A colonoscopy is a preventive screening because the doctor can remove precancerous polyps during the exam before they have a chance to turn into cancer. Your doctor can also detect cancer early before it causes symptoms and is more treatable.


Start routine colonoscopy screenings at age 45 if you do not have a personal or family history that increases your risk for colorectal cancer.


Share your personal and family health history with your doctor to determine your potential hereditary risk for colorectal cancer. Your doctor may recommend you start colonoscopy screenings before age 45 depending on this information.


Consider the lifestyle factors you can change to reduce your risk of developing colorectal cancer. Speak with your doctor if you need support or resources to follow a healthy diet, get regular exercise or quit smoking. The good news: These lifestyle modifications can also reduce your risk of developing other types of cancer, diabetes, heart disease and obesity.



Is there an alternative to a colonoscopy screening?


We recommend colonoscopy screenings for most people because we can remove precancerous polyps and prevent colorectal cancer. However, we understand some people may not want to have a colonoscopy because they cannot tolerate the prep or for other reasons.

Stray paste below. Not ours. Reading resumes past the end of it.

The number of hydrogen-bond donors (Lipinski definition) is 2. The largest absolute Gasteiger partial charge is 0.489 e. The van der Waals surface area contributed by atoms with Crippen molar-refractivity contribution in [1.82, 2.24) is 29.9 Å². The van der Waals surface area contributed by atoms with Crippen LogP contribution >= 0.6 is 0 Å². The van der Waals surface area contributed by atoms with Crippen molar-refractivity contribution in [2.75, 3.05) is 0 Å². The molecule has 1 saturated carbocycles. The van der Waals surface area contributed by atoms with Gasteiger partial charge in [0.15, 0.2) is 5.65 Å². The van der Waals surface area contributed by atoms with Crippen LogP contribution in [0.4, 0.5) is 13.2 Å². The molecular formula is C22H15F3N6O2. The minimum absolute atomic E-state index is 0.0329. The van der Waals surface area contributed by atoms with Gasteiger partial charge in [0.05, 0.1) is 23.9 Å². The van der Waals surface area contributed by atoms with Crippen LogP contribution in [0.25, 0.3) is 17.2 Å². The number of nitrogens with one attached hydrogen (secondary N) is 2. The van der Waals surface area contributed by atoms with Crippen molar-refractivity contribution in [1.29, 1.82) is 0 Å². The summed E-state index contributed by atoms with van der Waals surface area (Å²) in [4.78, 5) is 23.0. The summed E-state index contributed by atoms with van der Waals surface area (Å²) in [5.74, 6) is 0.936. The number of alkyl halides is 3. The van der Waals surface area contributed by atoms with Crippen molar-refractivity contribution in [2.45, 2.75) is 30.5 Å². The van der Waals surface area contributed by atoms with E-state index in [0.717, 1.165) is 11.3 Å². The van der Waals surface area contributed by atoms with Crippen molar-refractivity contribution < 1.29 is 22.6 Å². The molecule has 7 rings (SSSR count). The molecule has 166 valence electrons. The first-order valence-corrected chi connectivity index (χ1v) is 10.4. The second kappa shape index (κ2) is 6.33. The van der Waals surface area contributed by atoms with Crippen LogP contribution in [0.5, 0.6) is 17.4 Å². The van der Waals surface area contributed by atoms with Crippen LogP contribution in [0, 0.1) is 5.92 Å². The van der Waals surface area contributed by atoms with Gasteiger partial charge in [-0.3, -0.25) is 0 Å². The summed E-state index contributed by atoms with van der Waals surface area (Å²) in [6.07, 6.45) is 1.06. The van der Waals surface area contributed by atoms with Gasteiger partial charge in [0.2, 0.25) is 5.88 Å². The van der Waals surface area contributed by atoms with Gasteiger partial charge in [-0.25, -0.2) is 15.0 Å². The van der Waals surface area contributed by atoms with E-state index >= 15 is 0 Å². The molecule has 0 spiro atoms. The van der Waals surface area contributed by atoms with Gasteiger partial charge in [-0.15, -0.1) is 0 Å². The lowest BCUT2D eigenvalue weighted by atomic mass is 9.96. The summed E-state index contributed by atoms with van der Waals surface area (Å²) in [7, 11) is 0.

The most important thing is to find a screening test that works well for you rather than not have them at all. There are at-home stool sample tests available by prescription. These tests may be able to detect colorectal cancer early, but they cannot prevent it from developing. If a stool sample test has an abnormal result, you most likely will need a colonoscopy anyway to investigate further.



Why is colorectal cancer increasing in young adults?


Colorectal cancer screenings are not recommended for people at an average risk younger than 45. However, younger adults can also get it, and colorectal cancer in younger adults is on the rise in the United States.



Follow a healthy lifestyle, pay attention to unusual symptoms and see your doctor if you have:

  • A change in bowel habits, such as constipation or diarrhea that lasts for more than a few days

  • A feeling you need to have a bowel movement that is not relieved by having one

  • Rectal bleeding with bright red blood

  • Blood in the stool, which might make the stool look dark brown or black

  • Cramping or abdominal (belly) pain

  • Weakness and fatigue

  • Unintended weight loss



The bottom line: Colonoscopy screenings can prevent colon or rectal cancer from developing or detect it early when it is more treatable. Take control of your health by following a healthy lifestyle to reduce your chances of getting colorectal cancer. Talk with your doctor about your risk factors to determine when you should start colonoscopy screenings.